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Last Updated: Sunday, 11 November 2007, 15:07 GMT
40% of adults pray, says survey
Woman praying
Family is the top prayer topic
People feel prayer changes their lives, with some 42% of UK residents saying they pray, research suggests.

Christian development agency Tearfund surveyed 1,000 randomly-selected adults and found one in six prayed daily and one in four at least once a week.

After praying, 38% reported feeling "peaceful and content" and 57% said it changed what happened in their lives.

The National Secular Society said it saw the survey as an attempt to mask the declining popularity of prayer.

But Tearfund, which also conducted a separate survey of 1,000 regular church-goers, said the findings highlighted the prevalence of prayer among those who no longer attended religious services.

'Prayers answered'

The survey was conducted by TNS for Tearfund to draw attention to its global poverty prayer week. The sample of over-16s were interviewed face-to-face between February and March 2007.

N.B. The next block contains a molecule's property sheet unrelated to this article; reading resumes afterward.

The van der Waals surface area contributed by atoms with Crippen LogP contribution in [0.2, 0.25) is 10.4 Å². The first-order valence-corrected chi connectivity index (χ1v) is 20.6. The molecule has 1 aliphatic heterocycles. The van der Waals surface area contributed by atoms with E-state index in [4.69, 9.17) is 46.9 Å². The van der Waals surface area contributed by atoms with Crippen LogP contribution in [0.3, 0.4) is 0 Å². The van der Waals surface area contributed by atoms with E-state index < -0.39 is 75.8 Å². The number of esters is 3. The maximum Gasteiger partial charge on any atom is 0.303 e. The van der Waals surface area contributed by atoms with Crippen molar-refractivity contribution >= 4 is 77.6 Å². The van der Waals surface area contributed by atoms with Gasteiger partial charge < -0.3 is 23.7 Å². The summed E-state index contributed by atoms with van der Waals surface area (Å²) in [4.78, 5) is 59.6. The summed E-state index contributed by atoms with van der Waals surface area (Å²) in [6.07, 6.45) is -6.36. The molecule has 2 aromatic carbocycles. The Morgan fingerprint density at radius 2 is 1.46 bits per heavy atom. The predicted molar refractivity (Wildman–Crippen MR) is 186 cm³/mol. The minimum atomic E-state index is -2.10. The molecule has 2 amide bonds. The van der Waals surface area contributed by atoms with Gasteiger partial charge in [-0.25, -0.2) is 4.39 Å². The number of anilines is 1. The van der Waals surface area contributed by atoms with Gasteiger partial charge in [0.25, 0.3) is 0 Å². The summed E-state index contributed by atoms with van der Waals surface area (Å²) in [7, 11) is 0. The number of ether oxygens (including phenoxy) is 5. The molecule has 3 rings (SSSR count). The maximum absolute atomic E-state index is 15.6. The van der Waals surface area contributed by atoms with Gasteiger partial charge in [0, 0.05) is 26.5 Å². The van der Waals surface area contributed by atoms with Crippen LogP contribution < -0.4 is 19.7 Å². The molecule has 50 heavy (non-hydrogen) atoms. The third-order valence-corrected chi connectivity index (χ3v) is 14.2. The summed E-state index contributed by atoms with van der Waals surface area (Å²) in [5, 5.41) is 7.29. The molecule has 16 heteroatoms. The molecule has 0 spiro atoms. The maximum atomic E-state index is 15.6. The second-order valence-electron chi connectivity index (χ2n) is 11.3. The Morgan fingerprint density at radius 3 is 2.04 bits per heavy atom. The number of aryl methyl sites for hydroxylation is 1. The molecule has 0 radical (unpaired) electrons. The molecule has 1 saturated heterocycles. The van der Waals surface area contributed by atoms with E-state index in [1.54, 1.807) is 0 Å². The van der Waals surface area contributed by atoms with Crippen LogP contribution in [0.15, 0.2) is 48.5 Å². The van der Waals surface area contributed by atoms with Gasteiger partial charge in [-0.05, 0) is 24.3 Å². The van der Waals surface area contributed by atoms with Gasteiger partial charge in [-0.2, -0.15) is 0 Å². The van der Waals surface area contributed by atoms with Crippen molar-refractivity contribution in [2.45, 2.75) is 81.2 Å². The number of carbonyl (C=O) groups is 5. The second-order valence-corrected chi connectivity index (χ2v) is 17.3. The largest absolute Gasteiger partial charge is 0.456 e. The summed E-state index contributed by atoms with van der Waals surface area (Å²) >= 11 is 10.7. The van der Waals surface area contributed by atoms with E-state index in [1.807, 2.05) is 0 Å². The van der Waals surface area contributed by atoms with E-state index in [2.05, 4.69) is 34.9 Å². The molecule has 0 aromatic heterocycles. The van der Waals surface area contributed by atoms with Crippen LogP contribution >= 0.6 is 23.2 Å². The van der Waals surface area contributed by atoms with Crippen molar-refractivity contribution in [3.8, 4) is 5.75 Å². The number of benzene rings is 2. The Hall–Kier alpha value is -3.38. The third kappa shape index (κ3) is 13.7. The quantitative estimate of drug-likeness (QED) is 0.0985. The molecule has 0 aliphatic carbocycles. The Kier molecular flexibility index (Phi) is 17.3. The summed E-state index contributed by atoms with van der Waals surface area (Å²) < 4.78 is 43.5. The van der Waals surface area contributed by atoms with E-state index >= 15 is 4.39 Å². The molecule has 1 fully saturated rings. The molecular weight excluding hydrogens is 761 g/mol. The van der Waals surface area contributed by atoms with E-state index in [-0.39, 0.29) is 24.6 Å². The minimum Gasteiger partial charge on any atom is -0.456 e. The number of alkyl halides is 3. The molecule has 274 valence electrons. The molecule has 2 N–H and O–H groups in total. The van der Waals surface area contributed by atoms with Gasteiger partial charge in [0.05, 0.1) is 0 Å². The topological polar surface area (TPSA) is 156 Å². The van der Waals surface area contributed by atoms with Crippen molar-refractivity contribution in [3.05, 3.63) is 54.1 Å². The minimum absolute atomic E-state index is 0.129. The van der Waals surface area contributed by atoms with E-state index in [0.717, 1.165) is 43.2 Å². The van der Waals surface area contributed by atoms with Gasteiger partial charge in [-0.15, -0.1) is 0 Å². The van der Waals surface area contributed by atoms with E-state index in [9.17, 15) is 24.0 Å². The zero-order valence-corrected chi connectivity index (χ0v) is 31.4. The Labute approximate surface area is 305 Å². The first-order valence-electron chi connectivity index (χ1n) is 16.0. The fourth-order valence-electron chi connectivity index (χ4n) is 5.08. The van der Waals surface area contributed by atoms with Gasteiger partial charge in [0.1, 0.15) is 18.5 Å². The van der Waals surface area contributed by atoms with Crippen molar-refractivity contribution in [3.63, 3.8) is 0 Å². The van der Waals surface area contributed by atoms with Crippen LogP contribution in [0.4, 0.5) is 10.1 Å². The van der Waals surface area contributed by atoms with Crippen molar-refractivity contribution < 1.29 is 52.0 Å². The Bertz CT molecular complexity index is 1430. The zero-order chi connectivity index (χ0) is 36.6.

According to the survey, even people with no religion reported praying, with 12% praying sometimes.

Top prayer topics in order of popularity were family and friends, thanking God, guidance, healing and worldwide problems such as poverty, wars and disaster.

Tearfund said praying made 30% of people feel strengthened, 22% said they felt close to God, 21% said they felt reassured and safe and 19% said they felt happy and joyful.

One in three adults agreed with the statement "there is a God who watches over me and answers my prayer", according to the survey.

Young people were less likely than their elders to pray, with just over a quarter of 16 to 24-year-olds admitting ever praying.

The proportion of those praying rose steadily as people got older, reaching 51% of those aged 55 to 74 and a peak of 61% of over 75-year-olds.

'Not so rosy'

Matthew Frost, Tearfund chief executive, said: "This report means a great deal to us in our work to help to eradicate poverty through local churches by demonstrating the prevalence and potential of prayer."

But the National Secular Society dismissed the report as an "exercise in delusion".

Keith Porteous Wood, executive director of the society, said: "The Funds' figures do not look so rosy if expressed as 'two in three people do not believe that God is watching over them and will answer their prayers'.

"For those who pray - 62% do not think it makes them more peaceful and content, 70% do not find it makes them feel stronger, 79% do not feel reassured and 81% do not feel happier."

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